And there was Terell. Standing there talking to someone. I waited until they were done, thinking what do you say to someone that you haven’t seen since you were a kid? How do you approach them? I was nervous but I walked over to him. His back was to me so I tapped him on the shoulder and said, “Excuse me sir?” He turned around and had a quizzical look on his face. I said, “You don’t remember me but I knew you when you were this little (raising my hand not too far off the ground) and I was this little (raising my hand a little higher up off the ground)”. He looked even more puzzled, especially since I am still almost that little and he now towers over me. I told him who I was. His smile became almost as big as mine and he enveloped me in an enormous bear hug. Then I pointed out where my family was, my mom, step-dad and daughter, and he went over and gave my mom the same kind of wonderful hug. 
A few minutes later his parents walked in. I would have recognized my former teacher anywhere. She looks pretty much the same as she did back in 1971. We all hugged and kissed. So much to say to each other but first we listened to the concert. Which was amazing. Terell was accompanied by a few other musicians, all good, but he was the highlight. My daughter, sitting next to me, was enthralled by being so close to the musicians and by the Jazz music they were playing. Then, Terell dedicated a song to me and my mom, which made us both teary. And like that, the concert was over and we all went to lunch together to try to catch up on the last 35 years or so.

And the lunch conversation was fun, easy and full of laughs but ended way too soon. Almost like a tease. The Staffords had to make a long drive home and Terell had to return to the college to be the guest clinician for a music class. So, we took some pictures and then my parents, my daughter and I accompanied Terell to the class. And that was yet another awesome experience. Four kids, on piano, drums, trombone and trumpet, would play part of an arrangement for Terell and then he would teach them how to make it better while imparting anecdotes and advice he had learned along the way to his current success as a world-renowned musician, as an educator and as the director of the Jazz Studies program at a university.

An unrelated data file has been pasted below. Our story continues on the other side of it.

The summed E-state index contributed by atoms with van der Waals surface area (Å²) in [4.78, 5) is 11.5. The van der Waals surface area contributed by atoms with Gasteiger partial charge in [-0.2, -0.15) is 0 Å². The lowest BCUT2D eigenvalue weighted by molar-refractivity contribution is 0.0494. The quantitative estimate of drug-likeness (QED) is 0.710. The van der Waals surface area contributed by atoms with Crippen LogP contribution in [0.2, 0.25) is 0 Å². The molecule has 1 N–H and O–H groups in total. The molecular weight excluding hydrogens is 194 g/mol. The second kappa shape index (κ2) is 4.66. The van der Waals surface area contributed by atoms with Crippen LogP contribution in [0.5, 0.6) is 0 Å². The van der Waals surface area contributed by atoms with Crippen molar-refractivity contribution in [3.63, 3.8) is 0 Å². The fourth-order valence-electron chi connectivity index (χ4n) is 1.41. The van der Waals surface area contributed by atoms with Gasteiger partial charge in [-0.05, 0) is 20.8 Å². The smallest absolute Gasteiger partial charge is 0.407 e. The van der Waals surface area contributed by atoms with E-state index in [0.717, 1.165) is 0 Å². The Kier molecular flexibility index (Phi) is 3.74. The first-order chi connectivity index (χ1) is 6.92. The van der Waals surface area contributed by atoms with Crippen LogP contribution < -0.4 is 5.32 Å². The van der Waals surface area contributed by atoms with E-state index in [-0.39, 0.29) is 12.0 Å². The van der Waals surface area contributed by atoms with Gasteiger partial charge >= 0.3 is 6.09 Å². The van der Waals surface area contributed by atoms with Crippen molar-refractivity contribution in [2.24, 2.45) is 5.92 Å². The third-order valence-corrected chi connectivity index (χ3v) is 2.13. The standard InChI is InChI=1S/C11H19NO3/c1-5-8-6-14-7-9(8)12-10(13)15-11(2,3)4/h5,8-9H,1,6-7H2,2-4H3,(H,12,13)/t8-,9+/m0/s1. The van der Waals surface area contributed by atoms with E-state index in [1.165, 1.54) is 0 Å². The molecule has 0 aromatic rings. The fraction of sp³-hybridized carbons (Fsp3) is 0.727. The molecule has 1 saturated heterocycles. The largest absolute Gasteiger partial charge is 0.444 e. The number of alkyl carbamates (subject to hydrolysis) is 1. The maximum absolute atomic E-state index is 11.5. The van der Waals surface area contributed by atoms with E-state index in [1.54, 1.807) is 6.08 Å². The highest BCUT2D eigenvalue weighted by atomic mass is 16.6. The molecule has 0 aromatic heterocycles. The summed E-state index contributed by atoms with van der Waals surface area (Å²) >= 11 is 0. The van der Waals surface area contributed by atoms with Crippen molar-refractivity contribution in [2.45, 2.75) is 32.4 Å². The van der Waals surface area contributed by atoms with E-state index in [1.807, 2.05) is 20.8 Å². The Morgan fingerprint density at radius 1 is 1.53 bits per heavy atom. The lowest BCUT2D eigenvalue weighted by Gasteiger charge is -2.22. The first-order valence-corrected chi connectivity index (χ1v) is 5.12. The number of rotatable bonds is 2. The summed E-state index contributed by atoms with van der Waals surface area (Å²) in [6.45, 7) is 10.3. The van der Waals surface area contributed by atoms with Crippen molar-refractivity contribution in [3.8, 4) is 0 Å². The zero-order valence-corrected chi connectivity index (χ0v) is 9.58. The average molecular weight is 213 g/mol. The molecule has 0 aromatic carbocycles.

But then my daughter and I had to go. I wanted to beat the afternoon traffic leaving downtown Miami. All the way home, I thought about the day’s events from start to finish. And how the day was everything I had imagined it would be. And just as important, how great that my daughter had been there with me, what a great experience for her and how much she enjoyed it. Definitely worth missing a day of school for. 
And these are the things that stand out for me about the day. Firstly, how lucky I was to have had a teacher for two years that was as wonderful as Mrs. Stafford. I was a painfully shy child and she saw past that and helped nurture me. At the concert last week, she recounted for me how quietly I spoke back then and how she would have to lean in very closely to hear me. And then she remarked that I had changed!
Secondly, what a truly unique experience it is to reconnect with people who you only knew when you were a child. And to find out that the common bond of our past history together is enough for us to be able to forge a new bond now. I hope I get to introduce Terell and his parents to the rest of my family. And I hope they take me up on an invitation to dinner at my house and the chance to sample some of the best food around, prepared by my husband of course.
And lastly, how fortunate I am that I am able to have these days of experiencing true happiness and am at peace (most of the time) just living in the moment. That’s a big change for me too.
Now if I could just get my children to stop fighting.